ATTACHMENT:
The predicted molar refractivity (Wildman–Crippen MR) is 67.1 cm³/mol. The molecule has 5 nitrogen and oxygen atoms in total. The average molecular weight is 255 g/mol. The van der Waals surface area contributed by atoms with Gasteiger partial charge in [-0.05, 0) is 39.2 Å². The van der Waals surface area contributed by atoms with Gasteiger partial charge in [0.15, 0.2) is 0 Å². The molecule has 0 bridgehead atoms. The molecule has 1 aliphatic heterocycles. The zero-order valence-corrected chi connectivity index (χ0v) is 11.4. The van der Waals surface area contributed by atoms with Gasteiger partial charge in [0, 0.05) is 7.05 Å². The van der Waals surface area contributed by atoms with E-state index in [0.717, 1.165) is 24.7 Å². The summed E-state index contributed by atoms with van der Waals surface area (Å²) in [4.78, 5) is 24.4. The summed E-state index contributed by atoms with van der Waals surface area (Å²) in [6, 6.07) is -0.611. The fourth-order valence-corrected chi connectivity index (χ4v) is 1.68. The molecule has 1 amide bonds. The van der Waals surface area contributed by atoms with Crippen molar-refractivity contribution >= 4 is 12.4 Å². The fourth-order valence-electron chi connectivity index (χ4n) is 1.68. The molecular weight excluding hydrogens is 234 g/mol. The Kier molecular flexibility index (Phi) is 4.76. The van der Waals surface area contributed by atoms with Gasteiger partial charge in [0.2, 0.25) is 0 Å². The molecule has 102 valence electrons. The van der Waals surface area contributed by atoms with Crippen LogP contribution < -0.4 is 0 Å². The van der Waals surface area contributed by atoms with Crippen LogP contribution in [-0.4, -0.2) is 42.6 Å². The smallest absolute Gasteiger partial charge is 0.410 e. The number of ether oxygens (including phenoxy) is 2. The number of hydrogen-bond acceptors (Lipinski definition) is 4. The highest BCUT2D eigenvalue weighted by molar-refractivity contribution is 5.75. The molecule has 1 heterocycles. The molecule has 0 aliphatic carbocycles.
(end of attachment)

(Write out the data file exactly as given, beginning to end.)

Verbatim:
The predicted molar refractivity (Wildman–Crippen MR) is 67.1 cm³/mol. The molecule has 5 nitrogen and oxygen atoms in total. The average molecular weight is 255 g/mol. The van der Waals surface area contributed by atoms with Gasteiger partial charge in [-0.05, 0) is 39.2 Å². The van der Waals surface area contributed by atoms with Gasteiger partial charge in [0.15, 0.2) is 0 Å². The molecule has 0 bridgehead atoms. The molecule has 1 aliphatic heterocycles. The zero-order valence-corrected chi connectivity index (χ0v) is 11.4. The van der Waals surface area contributed by atoms with Gasteiger partial charge in [0, 0.05) is 7.05 Å². The van der Waals surface area contributed by atoms with E-state index in [0.717, 1.165) is 24.7 Å². The summed E-state index contributed by atoms with van der Waals surface area (Å²) in [4.78, 5) is 24.4. The summed E-state index contributed by atoms with van der Waals surface area (Å²) in [6, 6.07) is -0.611. The fourth-order valence-corrected chi connectivity index (χ4v) is 1.68. The molecule has 1 amide bonds. The van der Waals surface area contributed by atoms with Crippen molar-refractivity contribution >= 4 is 12.4 Å². The fourth-order valence-electron chi connectivity index (χ4n) is 1.68. The molecular weight excluding hydrogens is 234 g/mol. The Kier molecular flexibility index (Phi) is 4.76. The van der Waals surface area contributed by atoms with Gasteiger partial charge in [0.2, 0.25) is 0 Å². The molecule has 102 valence electrons. The van der Waals surface area contributed by atoms with Crippen LogP contribution < -0.4 is 0 Å². The van der Waals surface area contributed by atoms with Crippen LogP contribution in [-0.4, -0.2) is 42.6 Å². The smallest absolute Gasteiger partial charge is 0.410 e. The number of ether oxygens (including phenoxy) is 2. The number of hydrogen-bond acceptors (Lipinski definition) is 4. The highest BCUT2D eigenvalue weighted by molar-refractivity contribution is 5.75. The molecule has 1 heterocycles. The molecule has 0 aliphatic carbocycles.